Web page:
For the period between April and September 2019, India’s exports of farm produce declined by 4.8 per cent to $12.86 billion from $13.79 billion last year.
"In a globalised economy and in a scenario in which the government of India going ahead with negotiations on various free trade agreements (FTAs) and Regional Comprehensive Economic Partnership (RCEP) agreements, the role of MSP
has become meaningless, because if the international market offers a product at a price lower than India’s MSP, traders would import instead of buying from the local farmer. As a result, India’s export opportunity would reduce going forward as a continuous hike in MSP
would make India’s agricultural commodities over-priced in the world market,” said Vijay Sardana, an expert on agriculture and food sectors.
Bulk consumers of commodities like maize and wheat in southern India have started importing to meet their demand as sourcing from local farmers has become costly. Juice makers have also started importing raw material.
"Therefore, the government must keep international prices in mind before fixing the MSP of any agricultural products. Otherwise, consumers will get imported products and farmers will be forced to sell at reduced prices in order to survive. This will hurt their livelihood, welfare and health," said Sardana.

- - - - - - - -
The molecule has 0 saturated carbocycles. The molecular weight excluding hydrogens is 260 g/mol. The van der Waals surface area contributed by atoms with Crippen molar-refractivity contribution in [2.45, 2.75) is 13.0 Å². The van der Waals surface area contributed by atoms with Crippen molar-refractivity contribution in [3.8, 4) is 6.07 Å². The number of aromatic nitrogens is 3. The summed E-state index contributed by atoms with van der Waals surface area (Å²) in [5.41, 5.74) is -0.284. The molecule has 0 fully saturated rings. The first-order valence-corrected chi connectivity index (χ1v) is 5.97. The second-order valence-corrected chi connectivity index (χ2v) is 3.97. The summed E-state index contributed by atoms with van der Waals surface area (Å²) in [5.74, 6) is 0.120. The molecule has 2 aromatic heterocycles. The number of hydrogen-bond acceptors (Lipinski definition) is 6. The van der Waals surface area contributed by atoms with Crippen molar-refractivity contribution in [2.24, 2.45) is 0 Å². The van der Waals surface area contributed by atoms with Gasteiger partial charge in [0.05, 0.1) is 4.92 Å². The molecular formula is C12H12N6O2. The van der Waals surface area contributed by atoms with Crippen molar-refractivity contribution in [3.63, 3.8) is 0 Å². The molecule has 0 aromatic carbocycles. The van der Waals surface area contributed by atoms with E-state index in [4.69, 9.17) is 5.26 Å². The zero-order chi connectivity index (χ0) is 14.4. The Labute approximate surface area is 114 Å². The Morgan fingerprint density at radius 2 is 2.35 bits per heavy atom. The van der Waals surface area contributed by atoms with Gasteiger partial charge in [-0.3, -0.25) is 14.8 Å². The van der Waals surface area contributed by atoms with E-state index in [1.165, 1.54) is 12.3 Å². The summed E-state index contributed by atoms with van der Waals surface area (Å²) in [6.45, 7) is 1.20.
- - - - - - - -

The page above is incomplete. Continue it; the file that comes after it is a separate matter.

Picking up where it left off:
Madan Sabnavis, Chief Economist, also believes that the increase in MSP will hit the exports of some commodities.
Meanwhile, a recently released World Bank report forecasts greater downward pressure on commodity prices, with stock levels hitting a multi-year high. Most agricultural commodity prices appear to have stabilised recently. The report further states that the high stock levels for some grains such as rice and wheat, favourable weather conditions in key producing regions, ongoing trade tensions, low energy costs, and weakening demand for some commodities would continue to weigh on prices.
In fact, the World Bank’s Agricultural Price Index declined nearly 2 per cent in July–September 2019 and stands 3.3 per cent lower than a year ago. Most sub-indexes declined in the quarter. Prices are projected to fall nearly 5 per cent in 2019 and to stabilize in 2020—a sharp downward revision of the April forecast of two per cent each year. Most of the risks are downside and emanate primarily from protracted trade tensions and lower input costs.
“Prices of some agricultural commodities such as soybeans and corn may improve if there is the resolution of trade tensions,” said Ayhan Kose, Director of the World Bank’s Prospects Group.